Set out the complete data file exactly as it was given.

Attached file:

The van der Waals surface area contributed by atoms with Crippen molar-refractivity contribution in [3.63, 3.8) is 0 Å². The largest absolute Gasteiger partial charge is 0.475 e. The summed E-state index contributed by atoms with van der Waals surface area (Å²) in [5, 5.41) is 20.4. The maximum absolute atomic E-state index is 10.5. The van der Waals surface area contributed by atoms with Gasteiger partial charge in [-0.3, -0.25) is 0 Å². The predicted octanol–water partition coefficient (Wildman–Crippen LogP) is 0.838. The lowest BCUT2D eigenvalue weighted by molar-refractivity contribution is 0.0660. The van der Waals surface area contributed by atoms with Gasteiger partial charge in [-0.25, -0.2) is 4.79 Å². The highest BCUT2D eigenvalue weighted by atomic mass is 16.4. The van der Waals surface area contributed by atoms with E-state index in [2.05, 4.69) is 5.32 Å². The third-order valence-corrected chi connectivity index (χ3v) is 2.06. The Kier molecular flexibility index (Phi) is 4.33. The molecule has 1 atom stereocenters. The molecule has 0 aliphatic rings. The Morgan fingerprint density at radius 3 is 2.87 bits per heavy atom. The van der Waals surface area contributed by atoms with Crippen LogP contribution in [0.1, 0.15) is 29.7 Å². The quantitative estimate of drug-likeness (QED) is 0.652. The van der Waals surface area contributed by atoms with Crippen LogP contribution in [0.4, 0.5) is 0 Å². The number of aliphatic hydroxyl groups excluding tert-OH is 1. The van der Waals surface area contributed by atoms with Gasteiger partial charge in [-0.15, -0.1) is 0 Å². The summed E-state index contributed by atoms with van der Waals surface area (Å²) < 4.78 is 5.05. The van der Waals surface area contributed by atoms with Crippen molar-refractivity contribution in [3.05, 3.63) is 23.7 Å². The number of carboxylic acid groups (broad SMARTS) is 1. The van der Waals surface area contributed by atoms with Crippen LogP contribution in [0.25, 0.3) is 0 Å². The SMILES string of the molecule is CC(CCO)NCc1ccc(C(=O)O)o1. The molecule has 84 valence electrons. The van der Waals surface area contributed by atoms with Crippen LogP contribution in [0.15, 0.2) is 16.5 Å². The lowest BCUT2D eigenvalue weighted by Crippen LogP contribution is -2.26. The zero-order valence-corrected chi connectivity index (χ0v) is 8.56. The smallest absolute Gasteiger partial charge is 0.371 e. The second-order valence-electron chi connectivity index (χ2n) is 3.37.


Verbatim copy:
The van der Waals surface area contributed by atoms with Crippen molar-refractivity contribution in [3.63, 3.8) is 0 Å². The largest absolute Gasteiger partial charge is 0.475 e. The summed E-state index contributed by atoms with van der Waals surface area (Å²) in [5, 5.41) is 20.4. The maximum absolute atomic E-state index is 10.5. The van der Waals surface area contributed by atoms with Gasteiger partial charge in [-0.3, -0.25) is 0 Å². The predicted octanol–water partition coefficient (Wildman–Crippen LogP) is 0.838. The lowest BCUT2D eigenvalue weighted by molar-refractivity contribution is 0.0660. The van der Waals surface area contributed by atoms with Gasteiger partial charge in [-0.25, -0.2) is 4.79 Å². The highest BCUT2D eigenvalue weighted by atomic mass is 16.4. The van der Waals surface area contributed by atoms with E-state index in [2.05, 4.69) is 5.32 Å². The third-order valence-corrected chi connectivity index (χ3v) is 2.06. The Kier molecular flexibility index (Phi) is 4.33. The molecule has 1 atom stereocenters. The molecule has 0 aliphatic rings. The Morgan fingerprint density at radius 3 is 2.87 bits per heavy atom. The van der Waals surface area contributed by atoms with Crippen LogP contribution in [0.1, 0.15) is 29.7 Å². The quantitative estimate of drug-likeness (QED) is 0.652. The van der Waals surface area contributed by atoms with Crippen LogP contribution in [0.4, 0.5) is 0 Å². The number of aliphatic hydroxyl groups excluding tert-OH is 1. The van der Waals surface area contributed by atoms with Gasteiger partial charge in [-0.15, -0.1) is 0 Å². The summed E-state index contributed by atoms with van der Waals surface area (Å²) < 4.78 is 5.05. The van der Waals surface area contributed by atoms with Crippen molar-refractivity contribution in [3.05, 3.63) is 23.7 Å². The number of carboxylic acid groups (broad SMARTS) is 1. The van der Waals surface area contributed by atoms with Crippen LogP contribution in [0.25, 0.3) is 0 Å². The SMILES string of the molecule is CC(CCO)NCc1ccc(C(=O)O)o1. The molecule has 84 valence electrons. The van der Waals surface area contributed by atoms with Crippen LogP contribution in [0.15, 0.2) is 16.5 Å². The lowest BCUT2D eigenvalue weighted by Crippen LogP contribution is -2.26. The zero-order valence-corrected chi connectivity index (χ0v) is 8.56. The smallest absolute Gasteiger partial charge is 0.371 e. The second-order valence-electron chi connectivity index (χ2n) is 3.37.